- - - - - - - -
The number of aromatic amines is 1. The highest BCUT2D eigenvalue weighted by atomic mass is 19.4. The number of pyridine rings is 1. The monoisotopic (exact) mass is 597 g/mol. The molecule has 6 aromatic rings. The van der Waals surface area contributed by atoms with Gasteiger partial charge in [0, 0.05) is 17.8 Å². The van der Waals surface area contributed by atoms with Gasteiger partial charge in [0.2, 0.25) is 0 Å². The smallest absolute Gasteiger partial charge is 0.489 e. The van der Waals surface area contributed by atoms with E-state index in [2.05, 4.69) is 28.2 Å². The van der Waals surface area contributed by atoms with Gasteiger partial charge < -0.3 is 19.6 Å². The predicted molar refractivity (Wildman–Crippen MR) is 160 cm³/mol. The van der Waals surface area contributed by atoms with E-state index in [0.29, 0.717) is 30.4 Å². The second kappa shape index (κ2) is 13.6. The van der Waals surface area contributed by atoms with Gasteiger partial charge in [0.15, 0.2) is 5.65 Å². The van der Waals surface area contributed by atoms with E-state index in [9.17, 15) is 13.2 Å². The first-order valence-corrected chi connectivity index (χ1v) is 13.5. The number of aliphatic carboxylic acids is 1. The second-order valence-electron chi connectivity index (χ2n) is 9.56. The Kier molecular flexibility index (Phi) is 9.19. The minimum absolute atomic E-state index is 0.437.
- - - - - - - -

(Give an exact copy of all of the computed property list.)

The number of aromatic amines is 1. The highest BCUT2D eigenvalue weighted by atomic mass is 19.4. The number of pyridine rings is 1. The monoisotopic (exact) mass is 597 g/mol. The molecule has 6 aromatic rings. The van der Waals surface area contributed by atoms with Gasteiger partial charge in [0, 0.05) is 17.8 Å². The van der Waals surface area contributed by atoms with Gasteiger partial charge in [0.2, 0.25) is 0 Å². The smallest absolute Gasteiger partial charge is 0.489 e. The van der Waals surface area contributed by atoms with E-state index in [2.05, 4.69) is 28.2 Å². The van der Waals surface area contributed by atoms with Gasteiger partial charge < -0.3 is 19.6 Å². The predicted molar refractivity (Wildman–Crippen MR) is 160 cm³/mol. The van der Waals surface area contributed by atoms with E-state index in [0.29, 0.717) is 30.4 Å². The second kappa shape index (κ2) is 13.6. The van der Waals surface area contributed by atoms with Gasteiger partial charge in [0.15, 0.2) is 5.65 Å². The van der Waals surface area contributed by atoms with E-state index in [9.17, 15) is 13.2 Å². The first-order valence-corrected chi connectivity index (χ1v) is 13.5. The number of aliphatic carboxylic acids is 1. The second-order valence-electron chi connectivity index (χ2n) is 9.56. The Kier molecular flexibility index (Phi) is 9.19. The minimum absolute atomic E-state index is 0.437.